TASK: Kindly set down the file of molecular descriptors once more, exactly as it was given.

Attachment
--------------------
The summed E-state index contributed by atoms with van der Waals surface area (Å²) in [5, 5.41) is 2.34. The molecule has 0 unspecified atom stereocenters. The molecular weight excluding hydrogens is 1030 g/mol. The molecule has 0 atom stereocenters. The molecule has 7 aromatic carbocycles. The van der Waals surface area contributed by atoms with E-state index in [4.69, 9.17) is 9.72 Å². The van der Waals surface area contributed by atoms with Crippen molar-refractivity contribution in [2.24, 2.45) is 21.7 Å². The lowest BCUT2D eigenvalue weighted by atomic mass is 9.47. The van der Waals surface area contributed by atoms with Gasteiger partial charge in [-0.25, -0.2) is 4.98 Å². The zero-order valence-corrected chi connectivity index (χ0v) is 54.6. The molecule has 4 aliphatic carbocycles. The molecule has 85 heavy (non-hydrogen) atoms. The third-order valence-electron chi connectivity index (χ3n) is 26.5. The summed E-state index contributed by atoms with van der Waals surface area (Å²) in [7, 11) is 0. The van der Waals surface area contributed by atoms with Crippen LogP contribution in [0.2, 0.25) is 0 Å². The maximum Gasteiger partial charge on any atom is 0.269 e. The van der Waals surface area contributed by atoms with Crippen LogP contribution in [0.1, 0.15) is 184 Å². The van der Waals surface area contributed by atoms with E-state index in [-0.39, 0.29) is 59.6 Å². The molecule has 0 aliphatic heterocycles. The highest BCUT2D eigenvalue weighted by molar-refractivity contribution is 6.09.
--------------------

The summed E-state index contributed by atoms with van der Waals surface area (Å²) in [5, 5.41) is 2.34. The molecule has 0 unspecified atom stereocenters. The molecular weight excluding hydrogens is 1030 g/mol. The molecule has 0 atom stereocenters. The molecule has 7 aromatic carbocycles. The van der Waals surface area contributed by atoms with E-state index in [4.69, 9.17) is 9.72 Å². The van der Waals surface area contributed by atoms with Crippen molar-refractivity contribution in [2.24, 2.45) is 21.7 Å². The lowest BCUT2D eigenvalue weighted by atomic mass is 9.47. The van der Waals surface area contributed by atoms with Gasteiger partial charge in [-0.25, -0.2) is 4.98 Å². The zero-order valence-corrected chi connectivity index (χ0v) is 54.6. The molecule has 4 aliphatic carbocycles. The molecule has 85 heavy (non-hydrogen) atoms. The third-order valence-electron chi connectivity index (χ3n) is 26.5. The summed E-state index contributed by atoms with van der Waals surface area (Å²) in [7, 11) is 0. The van der Waals surface area contributed by atoms with Crippen LogP contribution in [0.2, 0.25) is 0 Å². The maximum Gasteiger partial charge on any atom is 0.269 e. The van der Waals surface area contributed by atoms with Crippen LogP contribution in [0.1, 0.15) is 184 Å². The van der Waals surface area contributed by atoms with E-state index in [-0.39, 0.29) is 59.6 Å². The molecule has 0 aliphatic heterocycles. The highest BCUT2D eigenvalue weighted by molar-refractivity contribution is 6.09.